Author Topic: Crazy pH drop during fermentation  (Read 1642 times)

Offline nateo

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Crazy pH drop during fermentation
« on: March 10, 2012, 05:36:57 PM »
I'm doing six 3L fermentation trials for mead right now, comparing different strains, trying my hand at Curt Stock's Even-speed-mead method, and also the effect of very hard water on mead. I'll do a more detailed write-up later, but the initial results were shocking.

OG: 1.050
500g honey
2g yeast (properly rehydrated)

A1 - 71B with hard water (400ppm CaCO3)
A2 - 71B with lime-softened water (50ppm CaCO3)

Day 0
Added 0.65g Fermaid K to both
Added 0.30g DAP

A1 pH - 5.9
A2 pH - 5.8

Day 1
Roused

Day 2 - SG: 1.030
Roused
Added 0.65g Fermaid
Added 0.30g DAP

A1 pH - 2.3. Added 1tbsp+1/2tsp of 5% calcium hydroxide solution, which raised the pH to 3.7
A2 pH - 1.8. Added 3tbsp of 5% lime solution, which raised the pH to 3.8

I degassed the samples by shaking them repeatedly in a mason jar, and also by letting them sit out for a few hours. I calibrated my pH meter was calibrated twice, to 7 and 4, because I didn't believe my results.

I really didn't expect the pH to fall that much that quickly. I'm not surprised at all that most mead fermentations take months to finish, since the must becomes so hostile to yeast so quickly.


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Offline hopfenundmalz

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Re: Crazy pH drop during fermentation
« Reply #1 on: March 10, 2012, 06:29:02 PM »
Water high in bicarbonates helps this, according to Steve Piatz.  Some add KCO3 to keep the pH in the range the yeast like.  A mix-stir is used when the nutrients go in, to aerate and to knock out the CO2.  Getting the CO2 out will also help the pH stay up.
Jeff Rankert
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Offline nateo

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Re: Crazy pH drop during fermentation
« Reply #2 on: March 11, 2012, 07:28:06 AM »
Water high in bicarbonates helps this, according to Steve Piatz.  Some add KCO3 to keep the pH in the range the yeast like.  A mix-stir is used when the nutrients go in, to aerate and to knock out the CO2.  Getting the CO2 out will also help the pH stay up.

I think it would take a lot of CO3 to get the pH into the proper range. It took a lot of Ca(OH)2, and that's a much stronger base than KCO3.

I wasn't surprised that the pH dropped, but I was amazed at how far it dropped, and how quickly it dropped. I think a lot of the stuck ferments homebrewers run into when making mead, wine, cider (and maybe beer?) could be due to low fermentation pH shocking the yeast.

I was thinking about how a lot of people add yeast to stuck ferments, and it made me think of locking a puppy in a hot car. The puppy died, and instead of rolling down the windows, you just shove more puppies in there, and hope one of them doesn't die.
In der Kürze liegt die Würze.

Offline ccfoo242

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Re: Crazy pH drop during fermentation
« Reply #3 on: March 11, 2012, 03:45:21 PM »
I was thinking about how a lot of people add yeast to stuck ferments, and it made me think of locking a puppy in a hot car. The puppy died, and instead of rolling down the windows, you just shove more puppies in there, and hope one of them doesn't die.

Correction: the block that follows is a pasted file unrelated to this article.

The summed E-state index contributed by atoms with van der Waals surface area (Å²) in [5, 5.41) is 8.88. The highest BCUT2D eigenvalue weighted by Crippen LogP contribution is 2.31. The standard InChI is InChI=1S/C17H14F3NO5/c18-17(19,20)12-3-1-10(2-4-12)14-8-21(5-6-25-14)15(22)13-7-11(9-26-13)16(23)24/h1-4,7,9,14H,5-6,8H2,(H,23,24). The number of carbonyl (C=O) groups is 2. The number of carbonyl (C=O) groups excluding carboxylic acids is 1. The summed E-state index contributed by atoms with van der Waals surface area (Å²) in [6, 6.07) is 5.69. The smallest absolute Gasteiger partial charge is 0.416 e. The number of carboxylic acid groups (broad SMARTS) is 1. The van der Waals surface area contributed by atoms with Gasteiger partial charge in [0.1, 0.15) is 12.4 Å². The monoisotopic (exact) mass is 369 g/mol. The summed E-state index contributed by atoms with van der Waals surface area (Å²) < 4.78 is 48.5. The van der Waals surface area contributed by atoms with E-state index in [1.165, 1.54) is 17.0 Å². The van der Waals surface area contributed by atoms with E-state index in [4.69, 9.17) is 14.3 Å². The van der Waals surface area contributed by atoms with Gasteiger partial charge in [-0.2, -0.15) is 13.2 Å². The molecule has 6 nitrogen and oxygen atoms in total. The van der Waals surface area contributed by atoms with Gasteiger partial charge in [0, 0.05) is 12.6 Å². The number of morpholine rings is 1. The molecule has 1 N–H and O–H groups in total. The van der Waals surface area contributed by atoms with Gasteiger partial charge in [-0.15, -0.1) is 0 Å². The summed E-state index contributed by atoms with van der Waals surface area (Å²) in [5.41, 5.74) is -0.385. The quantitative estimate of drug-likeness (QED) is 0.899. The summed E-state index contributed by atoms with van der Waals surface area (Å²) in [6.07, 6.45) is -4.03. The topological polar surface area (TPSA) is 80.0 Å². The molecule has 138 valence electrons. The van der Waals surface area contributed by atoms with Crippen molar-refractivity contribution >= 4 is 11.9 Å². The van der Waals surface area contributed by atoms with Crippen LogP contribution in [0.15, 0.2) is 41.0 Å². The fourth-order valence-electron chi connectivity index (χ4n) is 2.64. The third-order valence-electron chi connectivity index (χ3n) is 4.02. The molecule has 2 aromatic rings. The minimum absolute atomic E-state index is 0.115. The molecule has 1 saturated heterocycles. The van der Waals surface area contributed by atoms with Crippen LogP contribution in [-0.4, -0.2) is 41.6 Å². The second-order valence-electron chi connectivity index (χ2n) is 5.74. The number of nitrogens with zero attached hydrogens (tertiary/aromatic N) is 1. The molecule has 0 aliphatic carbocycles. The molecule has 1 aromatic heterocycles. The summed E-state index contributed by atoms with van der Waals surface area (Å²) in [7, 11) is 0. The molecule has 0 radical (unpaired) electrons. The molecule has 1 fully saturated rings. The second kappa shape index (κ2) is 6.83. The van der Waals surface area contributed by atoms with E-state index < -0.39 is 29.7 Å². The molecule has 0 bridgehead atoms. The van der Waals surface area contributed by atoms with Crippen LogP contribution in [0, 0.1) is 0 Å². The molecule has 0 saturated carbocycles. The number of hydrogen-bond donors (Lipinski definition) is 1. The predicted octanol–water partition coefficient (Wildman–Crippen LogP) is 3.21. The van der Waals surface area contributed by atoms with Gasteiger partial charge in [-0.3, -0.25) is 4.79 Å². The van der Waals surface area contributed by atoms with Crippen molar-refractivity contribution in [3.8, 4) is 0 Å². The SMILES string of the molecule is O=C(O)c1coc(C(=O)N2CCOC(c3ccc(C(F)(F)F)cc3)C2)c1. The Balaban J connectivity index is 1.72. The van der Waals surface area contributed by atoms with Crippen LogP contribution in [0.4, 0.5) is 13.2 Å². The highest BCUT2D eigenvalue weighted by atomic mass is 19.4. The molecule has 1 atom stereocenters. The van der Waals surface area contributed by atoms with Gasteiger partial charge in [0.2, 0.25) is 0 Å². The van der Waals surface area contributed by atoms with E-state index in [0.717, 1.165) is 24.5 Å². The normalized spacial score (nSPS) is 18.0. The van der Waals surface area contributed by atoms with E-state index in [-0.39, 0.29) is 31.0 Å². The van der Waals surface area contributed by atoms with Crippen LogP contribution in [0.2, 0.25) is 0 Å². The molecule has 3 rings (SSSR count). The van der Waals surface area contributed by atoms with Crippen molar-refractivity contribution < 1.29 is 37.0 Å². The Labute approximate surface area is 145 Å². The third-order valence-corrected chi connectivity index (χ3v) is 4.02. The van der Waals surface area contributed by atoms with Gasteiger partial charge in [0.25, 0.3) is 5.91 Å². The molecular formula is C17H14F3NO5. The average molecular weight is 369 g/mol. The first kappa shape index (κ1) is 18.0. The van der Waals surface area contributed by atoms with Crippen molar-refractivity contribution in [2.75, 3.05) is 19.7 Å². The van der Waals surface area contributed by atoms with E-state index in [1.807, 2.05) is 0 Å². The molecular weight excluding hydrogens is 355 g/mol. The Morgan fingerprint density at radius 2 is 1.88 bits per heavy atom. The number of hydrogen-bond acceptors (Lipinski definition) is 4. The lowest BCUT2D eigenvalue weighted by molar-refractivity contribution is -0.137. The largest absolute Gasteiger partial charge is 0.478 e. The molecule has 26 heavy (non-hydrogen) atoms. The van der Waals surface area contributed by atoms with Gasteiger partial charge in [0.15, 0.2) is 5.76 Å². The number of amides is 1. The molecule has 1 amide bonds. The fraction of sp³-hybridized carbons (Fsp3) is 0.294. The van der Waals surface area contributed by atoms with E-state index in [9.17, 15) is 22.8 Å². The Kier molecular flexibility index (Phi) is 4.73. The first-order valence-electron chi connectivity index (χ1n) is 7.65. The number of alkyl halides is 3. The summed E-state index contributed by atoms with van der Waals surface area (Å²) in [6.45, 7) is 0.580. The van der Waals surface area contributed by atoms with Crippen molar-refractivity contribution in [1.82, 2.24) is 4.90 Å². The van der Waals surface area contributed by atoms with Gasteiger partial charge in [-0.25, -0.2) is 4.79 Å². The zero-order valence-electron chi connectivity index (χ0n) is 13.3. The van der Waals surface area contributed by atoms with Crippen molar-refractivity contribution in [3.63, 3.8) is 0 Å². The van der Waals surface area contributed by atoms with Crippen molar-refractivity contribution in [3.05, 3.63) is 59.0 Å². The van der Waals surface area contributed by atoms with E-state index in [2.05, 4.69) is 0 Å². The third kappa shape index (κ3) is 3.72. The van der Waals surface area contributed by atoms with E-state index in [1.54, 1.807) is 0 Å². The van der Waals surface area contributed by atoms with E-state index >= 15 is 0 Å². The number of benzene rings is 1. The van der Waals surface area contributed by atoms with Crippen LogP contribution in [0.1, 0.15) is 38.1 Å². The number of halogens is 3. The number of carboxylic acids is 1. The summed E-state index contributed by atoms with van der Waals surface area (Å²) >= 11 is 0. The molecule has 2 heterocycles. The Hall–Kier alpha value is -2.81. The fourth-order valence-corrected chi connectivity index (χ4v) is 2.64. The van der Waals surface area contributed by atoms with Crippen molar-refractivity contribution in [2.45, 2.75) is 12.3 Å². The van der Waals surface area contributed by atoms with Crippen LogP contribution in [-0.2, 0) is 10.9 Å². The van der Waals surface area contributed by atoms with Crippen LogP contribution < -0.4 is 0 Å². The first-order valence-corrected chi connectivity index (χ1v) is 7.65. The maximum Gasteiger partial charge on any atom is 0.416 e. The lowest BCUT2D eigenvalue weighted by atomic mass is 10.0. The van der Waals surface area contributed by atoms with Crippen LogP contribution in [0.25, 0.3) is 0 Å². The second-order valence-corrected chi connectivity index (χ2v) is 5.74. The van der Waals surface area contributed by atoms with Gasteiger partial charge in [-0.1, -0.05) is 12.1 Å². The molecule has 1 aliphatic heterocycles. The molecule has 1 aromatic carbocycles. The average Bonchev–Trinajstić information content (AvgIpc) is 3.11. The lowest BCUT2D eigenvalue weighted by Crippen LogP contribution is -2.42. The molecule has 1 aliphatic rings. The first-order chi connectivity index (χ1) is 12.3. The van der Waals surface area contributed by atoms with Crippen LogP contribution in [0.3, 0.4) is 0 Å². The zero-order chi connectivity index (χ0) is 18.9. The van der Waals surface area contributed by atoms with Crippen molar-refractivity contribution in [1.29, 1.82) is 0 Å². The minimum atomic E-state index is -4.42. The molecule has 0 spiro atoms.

:o

Best...analogy...ever...

Intra cervisiam est deus.

Offline bo

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Re: Crazy pH drop during fermentation
« Reply #4 on: March 11, 2012, 08:21:16 PM »
I was thinking about how a lot of people add yeast to stuck ferments, and it made me think of locking a puppy in a hot car. The puppy died, and instead of rolling down the windows, you just shove more puppies in there, and hope one of them doesn't die.

 :o

Best...analogy...ever...

True, but please use kittens next time.

Offline thcipriani

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Re: Crazy pH drop during fermentation
« Reply #5 on: March 12, 2012, 09:38:21 AM »
I'll do a more detailed write-up later, but the initial results were shocking.

I'm very interested in your write up. I've been using Steve Piatz's water recommendation from a recent zymurgy (200ppm hardness as CaCO3) but I don't actually add any carbonates to the water.

I adjust the must to pH >4 pre-ferment with 2N KOH and throughout fermentation (as per the 2008ish Kristen England NHC mead presentation). Never seen that dramatic of a drop in pH though.

Good stuff!
Tyler Cipriani
Longmont, CO

Offline nateo

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Re: Crazy pH drop during fermentation
« Reply #6 on: March 12, 2012, 09:52:47 AM »
I'm evaluating 71B's performance with hard v soft water, and also evaluating K1V, RC212, and Red Star Cote Des Blanc, and Premier Cuvee (with soft water). I plan on doing some more trials later with R2 and BM45, but my LHBS didn't have them in stock.

So far, it seems the pH drop is at least partially yeast dependent. I don't have a way to quantify how I'm degassing. I just swirl it around for about 30seconds. So the varying pH readings I'm getting from the different yeasts might just be operator error.

Also, the one jug with hard water had the closest thing to Krausen of the 6. I'm not sure how the water affected that. Maybe more nucleation sites or something?

I'm only on day 5 so far, but fermentation should be winding down soon. Most of the musts were around 1.010 as of yesterday.
« Last Edit: March 12, 2012, 09:54:53 AM by nateo »
In der Kürze liegt die Würze.